PasswordBox is a system that allows users to keep long and secure passwords to major services, auto-inputting the fields on desktops and mobile platforms and syncing them to a cloud-based system with a single login. It's a popular alternative to the similar LastPass system. Yesterday Intel announced that it had acquired the 44-person company for an undisclosed sum, and intends to integrate it into its Intel Security team (which includes support from McAfee) going forward.
According to a post on PasswordBox's company blog, user accounts and paid subscriptions will remain active and unaffected "for now." The synced password service costs $12 a year for unlimited stored passwords; it's unclear if the service and pricing model will continue indefinitely, or what those who have purchased a lifetime subscription through promotional portals like StackSocial will recieve.
If you're paranoid about losing both your smartphone and your tablet... well, you probably shouldn't be carrying both in an area where either is likely to get stolen. But if you do, and feel like you need an extra layer of protection, McAfee is here to indulge your fear. Smart Perimeter Plus (in the Security Innovations app) links your Android phone and tablet, then sets off an alarm if either are separated from the same WiFi network. It's a free download for devices running Android 2.1 or later.
The concept is pretty simple: connect both your phone and your tablet to the same WiFi network, then pair them with the app-specific PIN.
This morning, Verizon announced it was launching a brand-new mobile security app for Android. It's called Verizon Mobile Security. Catchy, right?
Fact aside that like most mobile security apps the "malware and virus protection" feature is basically worthless unless you're visiting Chinese / Russian warez sites on a regular basis, this app does bring one thing of value to the table: remote track and wipe (for $2 extra a month, $1 a month if you have a Verizon Equipment Protection plan). Which, it's fair to note, Avast will give you for free, with an app that does other useful stuff.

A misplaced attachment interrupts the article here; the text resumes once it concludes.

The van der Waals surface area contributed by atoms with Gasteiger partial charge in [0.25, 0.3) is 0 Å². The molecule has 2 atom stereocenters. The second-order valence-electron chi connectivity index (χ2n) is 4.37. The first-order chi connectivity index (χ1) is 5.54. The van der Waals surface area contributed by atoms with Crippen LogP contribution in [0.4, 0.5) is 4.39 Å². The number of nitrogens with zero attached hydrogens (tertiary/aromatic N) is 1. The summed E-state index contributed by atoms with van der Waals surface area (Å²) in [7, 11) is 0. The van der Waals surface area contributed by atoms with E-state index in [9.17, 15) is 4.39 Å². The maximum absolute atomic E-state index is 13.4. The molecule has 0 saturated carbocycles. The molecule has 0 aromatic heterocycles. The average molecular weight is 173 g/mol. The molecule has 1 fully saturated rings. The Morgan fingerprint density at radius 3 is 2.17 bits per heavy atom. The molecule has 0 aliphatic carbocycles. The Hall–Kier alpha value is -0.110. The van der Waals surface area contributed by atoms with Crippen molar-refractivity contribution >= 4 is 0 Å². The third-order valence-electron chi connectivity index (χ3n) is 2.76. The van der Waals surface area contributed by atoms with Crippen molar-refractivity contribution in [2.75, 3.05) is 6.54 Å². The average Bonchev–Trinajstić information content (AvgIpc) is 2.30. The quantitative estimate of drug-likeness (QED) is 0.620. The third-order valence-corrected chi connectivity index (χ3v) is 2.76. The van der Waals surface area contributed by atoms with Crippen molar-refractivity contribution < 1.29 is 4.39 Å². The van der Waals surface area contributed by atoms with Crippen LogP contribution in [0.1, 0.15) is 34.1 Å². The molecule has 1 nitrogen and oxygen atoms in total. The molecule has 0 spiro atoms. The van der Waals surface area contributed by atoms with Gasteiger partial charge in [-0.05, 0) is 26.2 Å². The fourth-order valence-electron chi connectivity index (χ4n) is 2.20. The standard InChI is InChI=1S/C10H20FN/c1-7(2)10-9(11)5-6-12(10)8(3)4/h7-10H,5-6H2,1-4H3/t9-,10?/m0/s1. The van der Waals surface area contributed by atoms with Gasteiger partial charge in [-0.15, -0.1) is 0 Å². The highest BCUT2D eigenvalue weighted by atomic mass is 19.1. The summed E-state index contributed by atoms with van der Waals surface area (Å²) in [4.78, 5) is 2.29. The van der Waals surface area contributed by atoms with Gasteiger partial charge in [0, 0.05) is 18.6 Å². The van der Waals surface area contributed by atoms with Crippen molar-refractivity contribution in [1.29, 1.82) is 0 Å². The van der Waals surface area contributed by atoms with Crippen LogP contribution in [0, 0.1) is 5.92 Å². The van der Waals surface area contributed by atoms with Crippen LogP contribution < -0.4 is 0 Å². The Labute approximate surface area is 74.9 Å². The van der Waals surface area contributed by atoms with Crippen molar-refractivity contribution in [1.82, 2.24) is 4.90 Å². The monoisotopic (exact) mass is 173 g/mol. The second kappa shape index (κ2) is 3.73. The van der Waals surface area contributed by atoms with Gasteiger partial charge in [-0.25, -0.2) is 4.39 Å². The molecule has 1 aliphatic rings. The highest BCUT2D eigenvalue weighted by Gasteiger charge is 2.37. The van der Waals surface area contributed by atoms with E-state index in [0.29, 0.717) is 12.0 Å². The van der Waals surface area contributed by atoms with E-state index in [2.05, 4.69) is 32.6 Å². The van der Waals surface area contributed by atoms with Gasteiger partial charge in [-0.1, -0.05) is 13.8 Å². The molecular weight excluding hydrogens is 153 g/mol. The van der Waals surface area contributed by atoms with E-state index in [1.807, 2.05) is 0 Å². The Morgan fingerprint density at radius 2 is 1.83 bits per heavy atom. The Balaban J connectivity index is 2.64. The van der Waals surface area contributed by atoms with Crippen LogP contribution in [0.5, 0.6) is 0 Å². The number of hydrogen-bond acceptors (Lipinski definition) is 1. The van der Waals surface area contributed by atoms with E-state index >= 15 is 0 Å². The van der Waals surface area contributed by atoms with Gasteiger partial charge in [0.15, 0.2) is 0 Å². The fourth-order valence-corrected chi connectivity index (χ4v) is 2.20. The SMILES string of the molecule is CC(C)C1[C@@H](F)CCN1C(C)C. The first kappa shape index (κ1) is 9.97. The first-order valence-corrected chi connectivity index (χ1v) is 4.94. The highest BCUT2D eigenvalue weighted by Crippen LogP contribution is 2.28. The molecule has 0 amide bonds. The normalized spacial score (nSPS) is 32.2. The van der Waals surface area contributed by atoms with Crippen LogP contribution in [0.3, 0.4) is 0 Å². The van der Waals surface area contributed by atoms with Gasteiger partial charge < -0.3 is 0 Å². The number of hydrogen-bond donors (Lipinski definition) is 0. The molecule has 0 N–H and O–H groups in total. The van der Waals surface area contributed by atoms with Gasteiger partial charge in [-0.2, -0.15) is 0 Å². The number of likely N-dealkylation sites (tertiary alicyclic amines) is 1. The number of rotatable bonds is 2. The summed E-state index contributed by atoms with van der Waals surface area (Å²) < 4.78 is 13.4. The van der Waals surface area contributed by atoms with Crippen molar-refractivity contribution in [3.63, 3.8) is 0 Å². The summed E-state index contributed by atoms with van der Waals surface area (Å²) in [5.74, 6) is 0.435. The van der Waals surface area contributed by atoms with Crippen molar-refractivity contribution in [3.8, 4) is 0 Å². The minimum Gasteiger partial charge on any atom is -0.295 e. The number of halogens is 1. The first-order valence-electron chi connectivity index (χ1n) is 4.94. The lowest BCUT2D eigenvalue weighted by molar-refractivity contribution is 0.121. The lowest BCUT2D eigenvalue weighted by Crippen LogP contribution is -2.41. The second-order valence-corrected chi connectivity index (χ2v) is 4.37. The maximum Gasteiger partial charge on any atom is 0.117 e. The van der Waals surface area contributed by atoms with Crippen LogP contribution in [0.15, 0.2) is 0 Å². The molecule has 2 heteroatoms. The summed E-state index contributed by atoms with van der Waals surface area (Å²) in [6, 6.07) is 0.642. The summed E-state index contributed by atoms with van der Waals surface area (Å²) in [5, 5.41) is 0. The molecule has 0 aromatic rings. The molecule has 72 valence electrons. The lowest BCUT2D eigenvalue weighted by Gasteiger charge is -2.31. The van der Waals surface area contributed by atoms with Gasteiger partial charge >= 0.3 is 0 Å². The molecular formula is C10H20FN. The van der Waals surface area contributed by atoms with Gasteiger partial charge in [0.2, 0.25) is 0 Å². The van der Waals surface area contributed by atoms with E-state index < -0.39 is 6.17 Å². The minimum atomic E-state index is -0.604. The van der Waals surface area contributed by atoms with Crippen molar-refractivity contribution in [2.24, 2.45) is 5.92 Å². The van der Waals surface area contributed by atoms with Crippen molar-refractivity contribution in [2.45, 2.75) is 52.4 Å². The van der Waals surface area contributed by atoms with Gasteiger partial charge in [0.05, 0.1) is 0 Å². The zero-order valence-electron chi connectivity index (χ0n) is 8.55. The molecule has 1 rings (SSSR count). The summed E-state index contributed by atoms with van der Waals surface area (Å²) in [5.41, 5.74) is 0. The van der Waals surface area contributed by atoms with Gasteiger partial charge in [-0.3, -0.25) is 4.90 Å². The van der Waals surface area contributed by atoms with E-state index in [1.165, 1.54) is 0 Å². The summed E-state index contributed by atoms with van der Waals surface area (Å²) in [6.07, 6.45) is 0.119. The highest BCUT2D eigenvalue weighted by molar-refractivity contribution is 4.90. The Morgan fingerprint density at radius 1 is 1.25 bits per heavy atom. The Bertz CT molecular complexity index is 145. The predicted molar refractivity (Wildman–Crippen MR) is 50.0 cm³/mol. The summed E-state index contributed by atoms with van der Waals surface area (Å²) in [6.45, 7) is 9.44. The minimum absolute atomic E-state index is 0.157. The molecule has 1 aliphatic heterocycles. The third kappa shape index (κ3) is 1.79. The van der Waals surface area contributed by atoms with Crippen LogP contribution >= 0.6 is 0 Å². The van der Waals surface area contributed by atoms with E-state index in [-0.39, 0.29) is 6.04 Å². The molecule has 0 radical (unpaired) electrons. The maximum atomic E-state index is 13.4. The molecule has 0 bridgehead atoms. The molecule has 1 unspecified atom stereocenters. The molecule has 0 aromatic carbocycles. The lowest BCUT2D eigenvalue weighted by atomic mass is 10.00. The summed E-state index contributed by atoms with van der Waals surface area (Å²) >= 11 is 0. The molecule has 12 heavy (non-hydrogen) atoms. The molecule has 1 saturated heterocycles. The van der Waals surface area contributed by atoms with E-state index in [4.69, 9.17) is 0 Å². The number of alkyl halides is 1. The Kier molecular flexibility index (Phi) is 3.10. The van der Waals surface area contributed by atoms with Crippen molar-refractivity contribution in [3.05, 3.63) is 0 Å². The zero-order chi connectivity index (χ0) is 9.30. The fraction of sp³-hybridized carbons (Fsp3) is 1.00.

And that doesn't look like this:
But, if you're an unwitting Verizon subscriber, there's a good chance you might be interested in this, if only because Verizon puts it out.
Coming in at number 11 in our shootout is McAfee Wave Secure. McAfee is one of the biggest names in digital security, and by buying the popular security app Wave Secure, they're bringing the McAfee name and protection many have come to trust to your Android device.
At A Glance
It took me a couple of tries to get Wave Secure installed on my Evo, but once I did I was quite pleased with the interface. Setup takes just a few moments, and forces the user to assign "buddy" numbers, which will be notified if the phone's SIM card is changed.
It was only 5 days ago we offered up our readers licenses to tenCube’s phone security and locator app, WaveSecure. We were utterly impressed by the app’s rich feature set, and its clear focus on presenting itself in a professional and well-polished fashion.
Apparently McAfee was of a similar opinion. In a lengthy press release (shown below), McAfee announced they had acquired tenCube (who develop WaveSecure). What does it mean? We’ll probably be seeing a McAfee-branded WaveSecure hitting the Android Market fairly soon, perhaps sporting some exciting new features. Given reports on the insecurity of mobile data, players like McAfee, Norton, and Avast!